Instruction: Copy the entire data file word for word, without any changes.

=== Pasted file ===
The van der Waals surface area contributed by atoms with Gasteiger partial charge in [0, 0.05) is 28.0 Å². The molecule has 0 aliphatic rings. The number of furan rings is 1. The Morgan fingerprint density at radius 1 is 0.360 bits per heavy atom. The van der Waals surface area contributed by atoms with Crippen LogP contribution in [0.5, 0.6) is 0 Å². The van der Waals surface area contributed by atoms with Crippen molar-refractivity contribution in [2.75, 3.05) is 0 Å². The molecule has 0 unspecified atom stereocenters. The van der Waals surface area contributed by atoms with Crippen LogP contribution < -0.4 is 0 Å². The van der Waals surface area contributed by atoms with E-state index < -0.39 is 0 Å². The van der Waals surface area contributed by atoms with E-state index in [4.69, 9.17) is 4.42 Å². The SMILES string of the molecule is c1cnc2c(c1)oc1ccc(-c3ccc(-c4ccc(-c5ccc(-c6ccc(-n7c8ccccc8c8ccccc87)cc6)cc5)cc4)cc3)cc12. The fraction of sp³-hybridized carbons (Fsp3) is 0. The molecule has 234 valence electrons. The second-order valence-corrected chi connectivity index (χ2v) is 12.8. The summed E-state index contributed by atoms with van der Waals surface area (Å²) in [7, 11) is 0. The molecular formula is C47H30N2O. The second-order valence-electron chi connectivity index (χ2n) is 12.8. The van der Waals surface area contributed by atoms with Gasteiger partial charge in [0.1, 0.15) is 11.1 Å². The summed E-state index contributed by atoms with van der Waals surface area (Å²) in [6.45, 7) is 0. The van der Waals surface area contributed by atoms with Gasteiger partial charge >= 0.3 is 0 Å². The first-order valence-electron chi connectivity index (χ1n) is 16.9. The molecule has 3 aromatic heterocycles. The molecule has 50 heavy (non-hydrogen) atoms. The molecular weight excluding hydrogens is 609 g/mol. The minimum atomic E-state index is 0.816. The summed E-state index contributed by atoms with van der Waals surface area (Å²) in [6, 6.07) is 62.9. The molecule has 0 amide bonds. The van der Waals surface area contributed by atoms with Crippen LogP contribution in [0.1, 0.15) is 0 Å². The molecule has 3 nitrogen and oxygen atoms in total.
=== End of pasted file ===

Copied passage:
The van der Waals surface area contributed by atoms with Gasteiger partial charge in [0, 0.05) is 28.0 Å². The molecule has 0 aliphatic rings. The number of furan rings is 1. The Morgan fingerprint density at radius 1 is 0.360 bits per heavy atom. The van der Waals surface area contributed by atoms with Crippen LogP contribution in [0.5, 0.6) is 0 Å². The van der Waals surface area contributed by atoms with Crippen molar-refractivity contribution in [2.75, 3.05) is 0 Å². The molecule has 0 unspecified atom stereocenters. The van der Waals surface area contributed by atoms with Crippen LogP contribution < -0.4 is 0 Å². The van der Waals surface area contributed by atoms with E-state index < -0.39 is 0 Å². The van der Waals surface area contributed by atoms with E-state index in [4.69, 9.17) is 4.42 Å². The SMILES string of the molecule is c1cnc2c(c1)oc1ccc(-c3ccc(-c4ccc(-c5ccc(-c6ccc(-n7c8ccccc8c8ccccc87)cc6)cc5)cc4)cc3)cc12. The fraction of sp³-hybridized carbons (Fsp3) is 0. The molecule has 234 valence electrons. The second-order valence-corrected chi connectivity index (χ2v) is 12.8. The summed E-state index contributed by atoms with van der Waals surface area (Å²) in [7, 11) is 0. The molecular formula is C47H30N2O. The second-order valence-electron chi connectivity index (χ2n) is 12.8. The van der Waals surface area contributed by atoms with Gasteiger partial charge in [0.1, 0.15) is 11.1 Å². The summed E-state index contributed by atoms with van der Waals surface area (Å²) in [6.45, 7) is 0. The van der Waals surface area contributed by atoms with Gasteiger partial charge >= 0.3 is 0 Å². The first-order valence-electron chi connectivity index (χ1n) is 16.9. The molecule has 3 aromatic heterocycles. The molecule has 50 heavy (non-hydrogen) atoms. The molecular weight excluding hydrogens is 609 g/mol. The minimum atomic E-state index is 0.816. The summed E-state index contributed by atoms with van der Waals surface area (Å²) in [6, 6.07) is 62.9. The molecule has 0 amide bonds. The van der Waals surface area contributed by atoms with Crippen LogP contribution in [0.1, 0.15) is 0 Å². The molecule has 3 nitrogen and oxygen atoms in total.